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Confessions of the Unemployed

Updated on September 28, 2009

Part One

I have two friends, one is 40 yrs, a former upper manager for a large IT firm, and an older guy, 55 yrs, a Network Administrator. Both well educated and until the past year, were always employed for the most part. Within three months of one another, both lost there near six figure income. That was about a year ago.

Luckily, both have spouses that now are only wage earners so there has been no loss of homes, just a lot of self-esteem and pride. What most employed persons cannot comprehend is what it is like to be not working for a year and how your home becomes a refuge and prison. When I ask them, "out of work for a year, how?" or " What do you do everyday"? "are you sure you cannot find some shit job just to keep busy?" "what about retraining, is this an option?" I get very similar responses.

Both men, although are years apart in age, face identical issues about their future. Both guys have now exhausted their life support-unemployment checks, which for each, came to around 2K a month, which was a third or fourth of what they usually earned in a month. From now on, they live off their savings and spouses. Both have kids.

Out of Work for a Year?

That still is a mind blower to each. Its like-incomprehensible to them and others. How can well educated men, with good work records and known firms NOT be working? As they tell me, when they think back, at first, the unemployment was viewed as an "unexpected" vacation. Both felt confident that after a month, they would be working again. So, both focused on chores or plans to do that were always on the back burner. So, one finally made a trip back east to visit old friends and family-something he does not regret. The other, built things around the house, played the , Mr. Mom role, and just relaxed. Both did some casual job hunting, both tried to stay within a decent commute distance.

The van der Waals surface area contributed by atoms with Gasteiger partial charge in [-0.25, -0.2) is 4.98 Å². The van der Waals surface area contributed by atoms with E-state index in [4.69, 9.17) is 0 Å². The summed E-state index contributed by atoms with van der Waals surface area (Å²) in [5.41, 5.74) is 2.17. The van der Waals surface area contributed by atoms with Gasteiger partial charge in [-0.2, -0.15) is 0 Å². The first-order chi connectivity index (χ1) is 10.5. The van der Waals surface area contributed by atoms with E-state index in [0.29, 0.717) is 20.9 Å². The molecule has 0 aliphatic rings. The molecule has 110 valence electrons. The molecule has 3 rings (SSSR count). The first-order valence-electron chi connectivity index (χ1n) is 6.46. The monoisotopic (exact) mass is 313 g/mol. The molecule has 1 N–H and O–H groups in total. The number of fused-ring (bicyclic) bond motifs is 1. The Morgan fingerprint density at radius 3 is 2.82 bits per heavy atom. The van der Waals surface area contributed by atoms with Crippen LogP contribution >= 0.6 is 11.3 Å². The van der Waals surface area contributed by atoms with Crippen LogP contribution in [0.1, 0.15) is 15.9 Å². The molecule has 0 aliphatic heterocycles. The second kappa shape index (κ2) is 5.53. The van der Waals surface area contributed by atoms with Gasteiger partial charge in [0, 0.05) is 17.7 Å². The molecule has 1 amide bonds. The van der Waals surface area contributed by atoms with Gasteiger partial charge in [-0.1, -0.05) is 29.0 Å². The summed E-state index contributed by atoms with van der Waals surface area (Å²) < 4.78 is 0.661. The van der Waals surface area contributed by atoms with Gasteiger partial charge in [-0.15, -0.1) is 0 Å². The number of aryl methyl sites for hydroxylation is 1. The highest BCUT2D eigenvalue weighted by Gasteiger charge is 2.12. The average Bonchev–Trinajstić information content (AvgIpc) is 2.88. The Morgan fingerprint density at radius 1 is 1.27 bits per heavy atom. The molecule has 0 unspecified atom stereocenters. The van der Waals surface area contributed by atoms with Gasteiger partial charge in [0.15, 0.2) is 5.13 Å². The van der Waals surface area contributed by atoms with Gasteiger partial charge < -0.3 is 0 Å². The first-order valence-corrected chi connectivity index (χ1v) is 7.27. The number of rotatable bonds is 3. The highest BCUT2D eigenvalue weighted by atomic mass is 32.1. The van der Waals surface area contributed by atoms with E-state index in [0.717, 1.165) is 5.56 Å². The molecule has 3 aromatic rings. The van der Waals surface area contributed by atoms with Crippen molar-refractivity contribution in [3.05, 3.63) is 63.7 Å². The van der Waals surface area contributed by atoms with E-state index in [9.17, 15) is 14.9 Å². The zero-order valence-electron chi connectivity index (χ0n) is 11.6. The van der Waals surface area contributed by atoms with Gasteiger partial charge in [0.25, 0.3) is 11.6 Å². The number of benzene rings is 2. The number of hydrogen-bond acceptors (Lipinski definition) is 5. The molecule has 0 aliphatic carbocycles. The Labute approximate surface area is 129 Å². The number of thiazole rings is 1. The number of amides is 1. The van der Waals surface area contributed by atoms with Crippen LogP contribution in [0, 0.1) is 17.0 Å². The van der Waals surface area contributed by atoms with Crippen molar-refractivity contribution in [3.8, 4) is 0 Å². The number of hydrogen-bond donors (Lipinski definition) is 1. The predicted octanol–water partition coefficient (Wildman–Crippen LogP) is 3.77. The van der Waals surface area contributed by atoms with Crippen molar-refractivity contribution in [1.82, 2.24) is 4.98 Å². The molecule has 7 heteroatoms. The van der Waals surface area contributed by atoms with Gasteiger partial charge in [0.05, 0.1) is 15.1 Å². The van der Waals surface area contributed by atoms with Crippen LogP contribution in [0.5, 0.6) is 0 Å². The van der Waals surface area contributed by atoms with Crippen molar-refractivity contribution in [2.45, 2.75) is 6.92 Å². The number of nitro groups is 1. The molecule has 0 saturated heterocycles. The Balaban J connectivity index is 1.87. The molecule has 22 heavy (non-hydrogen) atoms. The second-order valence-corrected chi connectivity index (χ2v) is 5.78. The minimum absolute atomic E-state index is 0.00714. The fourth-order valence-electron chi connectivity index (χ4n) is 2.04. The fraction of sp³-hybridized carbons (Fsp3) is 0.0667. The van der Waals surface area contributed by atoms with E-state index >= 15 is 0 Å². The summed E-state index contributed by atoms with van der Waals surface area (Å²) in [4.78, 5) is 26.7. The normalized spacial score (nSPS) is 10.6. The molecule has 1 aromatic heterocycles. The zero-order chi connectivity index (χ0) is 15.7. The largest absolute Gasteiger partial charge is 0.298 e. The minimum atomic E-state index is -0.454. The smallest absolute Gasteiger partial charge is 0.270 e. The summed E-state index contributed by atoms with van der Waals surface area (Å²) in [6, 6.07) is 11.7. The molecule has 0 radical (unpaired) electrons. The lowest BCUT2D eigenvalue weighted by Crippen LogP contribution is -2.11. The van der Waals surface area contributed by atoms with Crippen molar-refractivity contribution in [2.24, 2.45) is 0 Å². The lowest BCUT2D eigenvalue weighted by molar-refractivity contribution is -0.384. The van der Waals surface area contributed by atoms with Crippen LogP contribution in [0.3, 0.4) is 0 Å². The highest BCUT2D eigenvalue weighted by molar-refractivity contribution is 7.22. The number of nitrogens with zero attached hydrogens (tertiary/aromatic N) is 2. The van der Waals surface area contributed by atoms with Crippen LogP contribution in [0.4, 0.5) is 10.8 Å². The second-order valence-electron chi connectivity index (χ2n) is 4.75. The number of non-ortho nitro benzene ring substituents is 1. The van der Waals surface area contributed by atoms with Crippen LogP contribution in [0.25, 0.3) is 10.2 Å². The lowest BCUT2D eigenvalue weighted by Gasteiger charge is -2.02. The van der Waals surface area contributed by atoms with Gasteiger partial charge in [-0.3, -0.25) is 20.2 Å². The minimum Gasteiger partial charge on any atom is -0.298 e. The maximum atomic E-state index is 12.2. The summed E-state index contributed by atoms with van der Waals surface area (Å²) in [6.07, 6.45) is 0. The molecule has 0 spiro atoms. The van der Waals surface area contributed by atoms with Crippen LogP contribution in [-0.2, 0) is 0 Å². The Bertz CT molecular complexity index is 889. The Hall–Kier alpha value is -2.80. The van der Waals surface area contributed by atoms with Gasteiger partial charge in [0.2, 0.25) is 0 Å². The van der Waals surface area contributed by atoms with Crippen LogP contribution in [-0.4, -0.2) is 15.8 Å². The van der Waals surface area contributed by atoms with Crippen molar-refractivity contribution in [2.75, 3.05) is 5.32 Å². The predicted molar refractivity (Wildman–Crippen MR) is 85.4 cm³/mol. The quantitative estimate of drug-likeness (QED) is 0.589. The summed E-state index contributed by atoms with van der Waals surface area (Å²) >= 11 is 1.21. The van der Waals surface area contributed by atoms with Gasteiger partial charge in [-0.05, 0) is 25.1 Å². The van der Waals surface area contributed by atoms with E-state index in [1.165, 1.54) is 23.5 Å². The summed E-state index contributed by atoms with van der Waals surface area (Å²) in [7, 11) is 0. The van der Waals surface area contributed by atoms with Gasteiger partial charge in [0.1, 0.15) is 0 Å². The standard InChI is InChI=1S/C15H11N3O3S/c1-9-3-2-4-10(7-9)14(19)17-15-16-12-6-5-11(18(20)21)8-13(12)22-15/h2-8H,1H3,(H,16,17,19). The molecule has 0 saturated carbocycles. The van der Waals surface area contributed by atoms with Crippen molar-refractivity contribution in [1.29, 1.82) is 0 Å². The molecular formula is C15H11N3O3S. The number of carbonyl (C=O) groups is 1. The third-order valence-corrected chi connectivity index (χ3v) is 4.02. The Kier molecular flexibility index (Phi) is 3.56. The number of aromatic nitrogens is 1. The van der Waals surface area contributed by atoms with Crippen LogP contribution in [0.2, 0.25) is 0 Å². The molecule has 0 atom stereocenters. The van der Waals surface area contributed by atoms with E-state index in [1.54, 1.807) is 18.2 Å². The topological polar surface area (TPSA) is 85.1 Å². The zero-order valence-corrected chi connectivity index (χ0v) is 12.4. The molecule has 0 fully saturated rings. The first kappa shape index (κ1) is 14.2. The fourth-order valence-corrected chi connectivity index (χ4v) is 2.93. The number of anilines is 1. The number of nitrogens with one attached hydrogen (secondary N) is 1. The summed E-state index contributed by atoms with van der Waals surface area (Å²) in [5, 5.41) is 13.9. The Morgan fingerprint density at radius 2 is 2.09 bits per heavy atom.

Time flies. Both men are still shocked that 12 months have passed and both remain absolutely nowhere. Both try to analyze the situation and create a game plan. Both networked with colleagues and associates ad nauseum, both use and out resumes to jobs found on,,, and sure, yeah, jobs are there--just not very local or within a commuter range, those gigs are in other cities or states, which each sought to avoid like a plague. However, in the back of their minds, they thought they could have been working had they been willing to leave their family and live separate lives. In a sense, they both were willing to stay unemployed in hopes of finding something local, meaning, within a 1.5 hr commute one way. Even that, while doable, was not appealing.

So, both men continue the job hunt. I hear the same stories from each. From he older guy, I hear suspicions of age discrimination as many of his interviews have been with much younger managers, difficulty in deciding whether a return to retraining or school for "yet another degree" will change anything because after all, he is an "older" worker. He is way to early to retire and can only survive so long on his savings. Seems like millions are retraining also, so would a debt of $20-30K for a new skill or degree be a good investment? From the younger guy, the age thingy is not there, although he use to be a manager where he did have much older candidates. And, yes, he has plead guilty of age discrimination in the past, when skill levels were between the applicants were similar, he tended to choose someone around his age (40) or younger because "I was more comfortable with people around my age" and "It was weird being a superior to someone who could be your Dad". For the younger guy, his complaint is competition is so fierce, 100 applicants for 3 jobs. This makes for very VERY picky employers seeking a perfect candidate. He told me, despite his efforts in applying for jobs online and in person\follow ups, he has been able to only secure 5 interviews in 12 months! Like the older guy, he is now thinking retooling or training, but what field? Will it pay off? If it doesn't, then his situation is exacerbated by more unneeded debt owed.

Both men feel the whole unemployment dilemma is a vicious spiral that slowly wears its participants ego and self-esteem down and down and down.

See Part two.



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